If you’re a regular reader, you probably know that my wife, Holly Mulcahy, is the concertmaster of the Chattanooga Symphony. Since we live in Chicago, that tends to catch people off guard.
Wait, you live in Chicago, but perform in Chattanooga…Chattanooga, Tennessee, right?
Musicians commuting long distances is nothing new but using the commute to build community around classical music is something Holly has mastered. She leverages her violin case to engage passengers and more often than not, they end up at an upcoming concert. But perhaps more importantly, they remain engaged with her whenever their paths cross from that point forward.
Over the years, she’s developed a relationship with other regulars traveling the Chicago-Chattanooga route. There are several couples that live in both cities; some have become subscribers, others are regular single ticket buyers.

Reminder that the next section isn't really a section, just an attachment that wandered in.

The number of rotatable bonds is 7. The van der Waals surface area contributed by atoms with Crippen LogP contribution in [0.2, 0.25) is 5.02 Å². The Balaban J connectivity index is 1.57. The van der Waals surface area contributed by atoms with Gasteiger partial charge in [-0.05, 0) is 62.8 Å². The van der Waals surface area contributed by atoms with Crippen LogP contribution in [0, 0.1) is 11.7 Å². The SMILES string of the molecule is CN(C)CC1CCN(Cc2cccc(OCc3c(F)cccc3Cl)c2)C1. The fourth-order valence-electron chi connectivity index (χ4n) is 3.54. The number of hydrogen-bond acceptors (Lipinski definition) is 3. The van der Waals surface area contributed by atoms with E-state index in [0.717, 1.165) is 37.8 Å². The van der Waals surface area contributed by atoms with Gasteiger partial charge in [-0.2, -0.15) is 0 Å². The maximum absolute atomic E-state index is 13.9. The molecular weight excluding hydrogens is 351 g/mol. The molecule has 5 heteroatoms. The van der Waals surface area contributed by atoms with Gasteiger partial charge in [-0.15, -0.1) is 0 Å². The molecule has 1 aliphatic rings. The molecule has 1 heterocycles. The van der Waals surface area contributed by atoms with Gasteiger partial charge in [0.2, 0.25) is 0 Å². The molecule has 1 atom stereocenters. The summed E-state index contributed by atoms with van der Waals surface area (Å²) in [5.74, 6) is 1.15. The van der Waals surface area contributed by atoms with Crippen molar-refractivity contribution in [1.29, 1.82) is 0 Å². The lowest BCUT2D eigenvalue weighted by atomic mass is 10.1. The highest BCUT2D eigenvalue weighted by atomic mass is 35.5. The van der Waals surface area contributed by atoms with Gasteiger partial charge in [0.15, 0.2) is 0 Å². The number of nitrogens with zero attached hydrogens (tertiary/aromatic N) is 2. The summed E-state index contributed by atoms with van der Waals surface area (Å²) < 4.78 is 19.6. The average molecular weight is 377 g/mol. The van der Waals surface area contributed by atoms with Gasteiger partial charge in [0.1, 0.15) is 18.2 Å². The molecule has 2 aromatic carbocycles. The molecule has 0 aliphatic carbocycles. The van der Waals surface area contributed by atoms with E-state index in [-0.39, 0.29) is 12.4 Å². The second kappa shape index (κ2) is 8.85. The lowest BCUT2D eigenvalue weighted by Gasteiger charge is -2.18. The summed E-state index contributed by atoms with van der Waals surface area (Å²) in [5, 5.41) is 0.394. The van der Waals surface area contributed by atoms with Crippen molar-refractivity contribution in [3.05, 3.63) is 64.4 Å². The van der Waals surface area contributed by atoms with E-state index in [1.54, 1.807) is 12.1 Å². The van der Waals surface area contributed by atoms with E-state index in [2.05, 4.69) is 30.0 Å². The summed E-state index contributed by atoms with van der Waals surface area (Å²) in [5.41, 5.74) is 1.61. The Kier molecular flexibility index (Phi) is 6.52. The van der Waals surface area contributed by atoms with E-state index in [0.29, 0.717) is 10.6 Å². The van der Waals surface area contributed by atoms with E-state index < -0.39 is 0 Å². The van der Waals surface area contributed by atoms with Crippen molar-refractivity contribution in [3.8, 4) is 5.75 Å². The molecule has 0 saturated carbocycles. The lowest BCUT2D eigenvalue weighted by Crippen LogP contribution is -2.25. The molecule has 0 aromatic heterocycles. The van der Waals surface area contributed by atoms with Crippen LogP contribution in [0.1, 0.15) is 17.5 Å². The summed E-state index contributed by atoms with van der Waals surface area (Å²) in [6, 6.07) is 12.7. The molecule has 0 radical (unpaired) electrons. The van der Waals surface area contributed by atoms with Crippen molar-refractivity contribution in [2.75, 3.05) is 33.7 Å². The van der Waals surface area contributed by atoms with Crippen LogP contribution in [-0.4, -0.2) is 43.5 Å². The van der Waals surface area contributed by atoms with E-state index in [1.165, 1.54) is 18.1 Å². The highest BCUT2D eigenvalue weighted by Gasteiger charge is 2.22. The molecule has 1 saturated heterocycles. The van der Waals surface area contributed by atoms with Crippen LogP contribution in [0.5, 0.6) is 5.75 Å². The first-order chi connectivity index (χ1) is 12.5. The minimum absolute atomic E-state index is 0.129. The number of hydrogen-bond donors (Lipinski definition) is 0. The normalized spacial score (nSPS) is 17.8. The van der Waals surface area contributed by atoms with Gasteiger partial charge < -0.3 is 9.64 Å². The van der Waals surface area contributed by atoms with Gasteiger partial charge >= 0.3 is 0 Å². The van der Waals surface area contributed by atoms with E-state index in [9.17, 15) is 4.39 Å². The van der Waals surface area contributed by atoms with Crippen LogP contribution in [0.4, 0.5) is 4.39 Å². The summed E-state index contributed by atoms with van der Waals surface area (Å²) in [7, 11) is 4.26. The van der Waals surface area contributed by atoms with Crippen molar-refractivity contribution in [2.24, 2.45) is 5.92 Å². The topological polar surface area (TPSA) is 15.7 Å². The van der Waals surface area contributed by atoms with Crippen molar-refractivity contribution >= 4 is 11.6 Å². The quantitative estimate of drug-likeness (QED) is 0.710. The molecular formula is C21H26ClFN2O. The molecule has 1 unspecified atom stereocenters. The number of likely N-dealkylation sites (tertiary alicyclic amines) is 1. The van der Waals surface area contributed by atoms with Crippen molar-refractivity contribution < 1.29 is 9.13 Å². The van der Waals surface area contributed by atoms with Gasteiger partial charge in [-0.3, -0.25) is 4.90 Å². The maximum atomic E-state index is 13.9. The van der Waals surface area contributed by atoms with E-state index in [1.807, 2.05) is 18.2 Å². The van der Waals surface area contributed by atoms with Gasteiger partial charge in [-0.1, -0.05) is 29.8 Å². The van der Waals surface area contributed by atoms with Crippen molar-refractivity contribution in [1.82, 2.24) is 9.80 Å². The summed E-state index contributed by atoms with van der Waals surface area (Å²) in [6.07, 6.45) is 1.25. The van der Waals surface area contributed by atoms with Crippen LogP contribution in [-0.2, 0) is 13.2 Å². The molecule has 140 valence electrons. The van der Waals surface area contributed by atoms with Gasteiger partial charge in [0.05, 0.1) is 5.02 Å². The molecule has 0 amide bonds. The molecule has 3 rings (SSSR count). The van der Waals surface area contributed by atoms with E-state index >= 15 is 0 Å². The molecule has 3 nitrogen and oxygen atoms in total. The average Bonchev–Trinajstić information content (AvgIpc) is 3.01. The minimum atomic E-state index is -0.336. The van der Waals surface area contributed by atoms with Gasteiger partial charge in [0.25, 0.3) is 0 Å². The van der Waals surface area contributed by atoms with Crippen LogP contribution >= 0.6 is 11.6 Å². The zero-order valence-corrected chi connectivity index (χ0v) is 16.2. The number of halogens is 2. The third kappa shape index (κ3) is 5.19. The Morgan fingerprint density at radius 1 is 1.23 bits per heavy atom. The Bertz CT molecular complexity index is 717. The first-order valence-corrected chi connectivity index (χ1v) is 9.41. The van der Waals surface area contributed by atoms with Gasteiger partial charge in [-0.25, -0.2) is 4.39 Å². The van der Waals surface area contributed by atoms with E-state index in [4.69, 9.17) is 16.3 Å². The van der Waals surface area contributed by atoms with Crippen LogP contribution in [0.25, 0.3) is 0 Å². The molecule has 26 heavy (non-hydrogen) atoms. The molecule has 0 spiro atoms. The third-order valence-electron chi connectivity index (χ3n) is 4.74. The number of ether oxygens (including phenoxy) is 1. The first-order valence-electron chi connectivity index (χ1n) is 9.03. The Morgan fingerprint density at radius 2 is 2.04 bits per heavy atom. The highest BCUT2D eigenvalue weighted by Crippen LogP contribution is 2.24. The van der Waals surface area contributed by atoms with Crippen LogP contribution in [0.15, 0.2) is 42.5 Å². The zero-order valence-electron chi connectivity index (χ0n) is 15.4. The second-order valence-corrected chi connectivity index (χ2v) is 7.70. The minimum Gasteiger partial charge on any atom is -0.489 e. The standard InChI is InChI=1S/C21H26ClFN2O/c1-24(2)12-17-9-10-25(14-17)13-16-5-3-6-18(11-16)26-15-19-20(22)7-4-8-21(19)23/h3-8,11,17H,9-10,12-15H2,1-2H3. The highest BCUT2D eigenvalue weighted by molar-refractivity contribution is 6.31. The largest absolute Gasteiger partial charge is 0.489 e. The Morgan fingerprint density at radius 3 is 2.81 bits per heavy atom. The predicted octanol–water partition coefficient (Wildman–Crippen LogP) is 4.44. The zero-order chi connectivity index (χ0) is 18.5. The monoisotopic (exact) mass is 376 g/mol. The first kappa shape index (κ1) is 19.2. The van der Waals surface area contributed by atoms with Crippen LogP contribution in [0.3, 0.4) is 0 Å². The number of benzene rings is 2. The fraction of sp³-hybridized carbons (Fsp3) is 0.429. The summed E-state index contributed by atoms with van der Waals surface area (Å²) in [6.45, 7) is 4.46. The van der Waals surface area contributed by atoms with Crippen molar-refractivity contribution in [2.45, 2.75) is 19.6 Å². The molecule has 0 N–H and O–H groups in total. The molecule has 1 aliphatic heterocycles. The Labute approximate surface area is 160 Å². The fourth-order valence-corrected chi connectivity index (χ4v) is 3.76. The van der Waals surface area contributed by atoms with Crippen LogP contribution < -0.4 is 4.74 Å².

Her Facebook and Twitter feeds are filled with airport encounters in both cities. One recent post demonstrates how she uses these encounters to build and strengthen bridges:
What caught my eye is a comment from Christopher Blair (the very same Mr. Blair who writes the fabulous guest author articles here from time to time about acoustics).
His observations about the difference between creating a market vs. community is an all-crucial point we could all benefit from spending more time internalizing.
Granted, it’s all too easy to get caught up in the market end of things (those pesky revenue goals and all), but taking the time to step back and realize the assets most organizations have at their fingertips in their very own artists is worth considering.
In another airport encounter, Holly crossed paths a fellow passenger who has a friend that regularly attends Chattanooga Symphony concerts. The two of them got to talking and it turns out one is used to seeing Holly on stage, the other in the concourse.
…and don’t miss the selfie #FTW: